Host Intro: For years, Turkey has been an important US ally, standing out in its region as a moderate Islamic democracy. But with recent crackdowns on the press freedom and dissent, some say Turkey’s once-promising democracy is in danger.
Host Intro II: One way to understand the conflict is through the rivalry between two men – current Turkish president Recep Tayip Erdogan and one his most vocal critics, Islamic cleric Fethullah Gulen who lives in self-imposed exile in the U.S. He and his millions of followers represent a real threat to a president with increasingly authoritarian tendencies. As reporter Ariel Ritchin explains the fight is taking place on several fronts.
This round began back in December. When the Turkish government briefly jailed 32 journalists, TV producers and police associated with Gulen’s movement, and accused them of conspiring against the state. The director of Sam-AN-Yo-Loo, one of the country’s most popular TV channels, is still behind bars. Yuksel Alp Aslandogan, who heads US organizations linked to Gulen, says the dispute is more than political.
Yuksel Aslondaogan: This strategy of silencing the critics is not unique to the Gulen movement. But there appears to be some personal issue between Erdogan and Gulen.
Last week, Gulen wrote an op-ed in the New York Times about the crackdown. Gulen seldom speaks publicly, so Aslandogan read this excerpt from his piece:
Yuksel Aslandogan: By viewing every critical voice as an enemy — or worse, a traitor — they are leading the country toward totalitarianism.
Gulen and Erdogan were once close allies. They shared a vision of democracy led by moderate Islamist leaders. But in December 2013, reporters at Samanyolu and Zaman, both affiliated with Gulen, shined a spotlight on corruption in Erdogan’s government. The corruption scandal was the impetus for Turkey’s most recent media crackdown, says Columbia Professor Richard Bulliet. But he says that Erdogan is also threatened by the millions who support Gulen worldwide.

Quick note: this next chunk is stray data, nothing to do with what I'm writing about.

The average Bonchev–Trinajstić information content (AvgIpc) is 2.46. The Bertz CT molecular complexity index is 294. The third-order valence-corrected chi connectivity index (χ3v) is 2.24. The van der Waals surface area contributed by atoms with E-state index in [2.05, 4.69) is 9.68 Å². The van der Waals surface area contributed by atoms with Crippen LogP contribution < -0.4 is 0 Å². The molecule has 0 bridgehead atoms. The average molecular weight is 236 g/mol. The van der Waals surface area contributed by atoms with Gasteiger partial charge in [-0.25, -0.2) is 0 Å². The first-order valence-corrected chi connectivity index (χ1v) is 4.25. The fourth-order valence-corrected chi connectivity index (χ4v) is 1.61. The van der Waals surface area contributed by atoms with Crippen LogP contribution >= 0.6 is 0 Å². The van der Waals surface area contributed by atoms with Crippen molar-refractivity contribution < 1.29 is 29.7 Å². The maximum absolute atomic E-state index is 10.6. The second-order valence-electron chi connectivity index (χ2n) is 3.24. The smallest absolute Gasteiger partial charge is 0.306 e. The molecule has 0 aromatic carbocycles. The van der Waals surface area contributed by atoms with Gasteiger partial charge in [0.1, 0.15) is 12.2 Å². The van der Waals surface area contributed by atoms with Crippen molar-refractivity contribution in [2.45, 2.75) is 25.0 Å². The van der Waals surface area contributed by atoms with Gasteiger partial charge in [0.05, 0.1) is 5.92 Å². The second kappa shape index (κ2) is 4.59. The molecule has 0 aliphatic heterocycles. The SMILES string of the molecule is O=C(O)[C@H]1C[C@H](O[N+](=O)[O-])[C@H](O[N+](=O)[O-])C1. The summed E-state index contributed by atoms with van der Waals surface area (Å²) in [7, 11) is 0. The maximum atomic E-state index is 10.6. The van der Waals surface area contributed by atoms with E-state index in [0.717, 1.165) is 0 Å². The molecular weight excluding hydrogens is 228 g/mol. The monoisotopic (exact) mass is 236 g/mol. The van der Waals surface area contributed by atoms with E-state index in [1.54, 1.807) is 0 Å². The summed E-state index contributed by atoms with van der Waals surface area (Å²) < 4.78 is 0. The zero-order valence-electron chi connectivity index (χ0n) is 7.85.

Richard Bulliet: And he charges them with seeking to be or being sort of a shadow government or threatening to overthrow the government. I think this is enough of a pretext to crack down on the press and particularly on Gulen-owned press entities like Zaman Newspaper, the biggest newspaper in Turkey.
Azerbaijani journalist Mahir Zeynalov wrote for Zaman in Turkey. During the 2013 government corruption scandal, he tweeted out a news report that was published by his paper. Despite holding a press card and being married to a Turkish citizen, Zeynalov was deported.
Mahir Zeynalov: My deportation was a signal – a warning to other foreign journalists that you are not safe here.
Nina Ognianova: Turkey’s press freedom and freedom of expression has reached a crisis point.
Nina Ognianova oversees Turkey for the Committee to Protect Journalists.
Nina Ognianova: Journalists in Turkey are being threatened, they are being harassed. And those kinds of smear campaigns and vilifications of reporters can translate into real danger – real physical danger.
Ognianova says the government now controls almost all traditional media. Social media, she says, is the last isle of freedom of expression, but that outlet is coming under increasing pressure as well. In the second half of 2014, Turkey asked Twitter to take down almost five times more content than any other country. Professor Bulliet says the situation calls into question the future of Turkey’s democracy.
Richard Bulliet: The problem is, for Mr. Erdogan, the more severe the crackdown, the more the international outcry against him and then that redounds upon the economic status of Turkey, the reputation of the country for democratic institutions and he personally comes to be thought of as a potential dictator.
After Gulen’s op-ed was published in the New York Times, the Turkish government revoked his passport. Two days later, Turkey made a new call for Washington to extradite Gulen. The State Department has yet to respond.
Ariel Ritchin, Columbia Radio News.